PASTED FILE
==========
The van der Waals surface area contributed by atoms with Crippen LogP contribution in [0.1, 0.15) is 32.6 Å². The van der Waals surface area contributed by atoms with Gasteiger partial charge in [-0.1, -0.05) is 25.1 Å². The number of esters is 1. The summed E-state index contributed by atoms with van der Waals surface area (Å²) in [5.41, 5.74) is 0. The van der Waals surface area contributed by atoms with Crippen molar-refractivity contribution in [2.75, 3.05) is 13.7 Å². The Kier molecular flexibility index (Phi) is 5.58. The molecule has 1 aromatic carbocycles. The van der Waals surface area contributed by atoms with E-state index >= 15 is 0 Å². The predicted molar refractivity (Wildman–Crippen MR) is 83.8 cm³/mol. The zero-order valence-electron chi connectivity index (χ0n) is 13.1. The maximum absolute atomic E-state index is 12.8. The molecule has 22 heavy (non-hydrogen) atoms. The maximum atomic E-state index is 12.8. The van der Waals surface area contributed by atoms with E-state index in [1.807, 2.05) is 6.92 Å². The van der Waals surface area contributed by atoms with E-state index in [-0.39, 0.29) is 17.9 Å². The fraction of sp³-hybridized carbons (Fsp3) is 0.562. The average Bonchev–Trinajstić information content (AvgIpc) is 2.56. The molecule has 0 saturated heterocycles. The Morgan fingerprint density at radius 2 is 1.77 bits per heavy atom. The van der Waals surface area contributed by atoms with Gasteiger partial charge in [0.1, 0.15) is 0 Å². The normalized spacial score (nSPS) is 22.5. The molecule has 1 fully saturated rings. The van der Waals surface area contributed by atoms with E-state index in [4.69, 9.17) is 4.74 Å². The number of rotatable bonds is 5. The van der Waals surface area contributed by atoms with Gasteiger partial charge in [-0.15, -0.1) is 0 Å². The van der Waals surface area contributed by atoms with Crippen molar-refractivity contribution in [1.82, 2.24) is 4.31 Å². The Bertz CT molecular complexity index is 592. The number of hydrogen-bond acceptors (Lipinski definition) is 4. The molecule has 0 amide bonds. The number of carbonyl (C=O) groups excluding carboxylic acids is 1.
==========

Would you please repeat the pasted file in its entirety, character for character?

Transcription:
The van der Waals surface area contributed by atoms with Crippen LogP contribution in [0.1, 0.15) is 32.6 Å². The van der Waals surface area contributed by atoms with Gasteiger partial charge in [-0.1, -0.05) is 25.1 Å². The number of esters is 1. The summed E-state index contributed by atoms with van der Waals surface area (Å²) in [5.41, 5.74) is 0. The van der Waals surface area contributed by atoms with Crippen molar-refractivity contribution in [2.75, 3.05) is 13.7 Å². The Kier molecular flexibility index (Phi) is 5.58. The molecule has 1 aromatic carbocycles. The van der Waals surface area contributed by atoms with E-state index >= 15 is 0 Å². The predicted molar refractivity (Wildman–Crippen MR) is 83.8 cm³/mol. The zero-order valence-electron chi connectivity index (χ0n) is 13.1. The maximum absolute atomic E-state index is 12.8. The molecule has 22 heavy (non-hydrogen) atoms. The maximum atomic E-state index is 12.8. The van der Waals surface area contributed by atoms with E-state index in [1.807, 2.05) is 6.92 Å². The van der Waals surface area contributed by atoms with E-state index in [-0.39, 0.29) is 17.9 Å². The fraction of sp³-hybridized carbons (Fsp3) is 0.562. The average Bonchev–Trinajstić information content (AvgIpc) is 2.56. The molecule has 0 saturated heterocycles. The Morgan fingerprint density at radius 2 is 1.77 bits per heavy atom. The van der Waals surface area contributed by atoms with Gasteiger partial charge in [0.1, 0.15) is 0 Å². The normalized spacial score (nSPS) is 22.5. The molecule has 1 fully saturated rings. The van der Waals surface area contributed by atoms with E-state index in [4.69, 9.17) is 4.74 Å². The number of rotatable bonds is 5. The van der Waals surface area contributed by atoms with Gasteiger partial charge in [-0.15, -0.1) is 0 Å². The van der Waals surface area contributed by atoms with Crippen molar-refractivity contribution in [1.82, 2.24) is 4.31 Å². The Bertz CT molecular complexity index is 592. The number of hydrogen-bond acceptors (Lipinski definition) is 4. The molecule has 0 amide bonds. The number of carbonyl (C=O) groups excluding carboxylic acids is 1.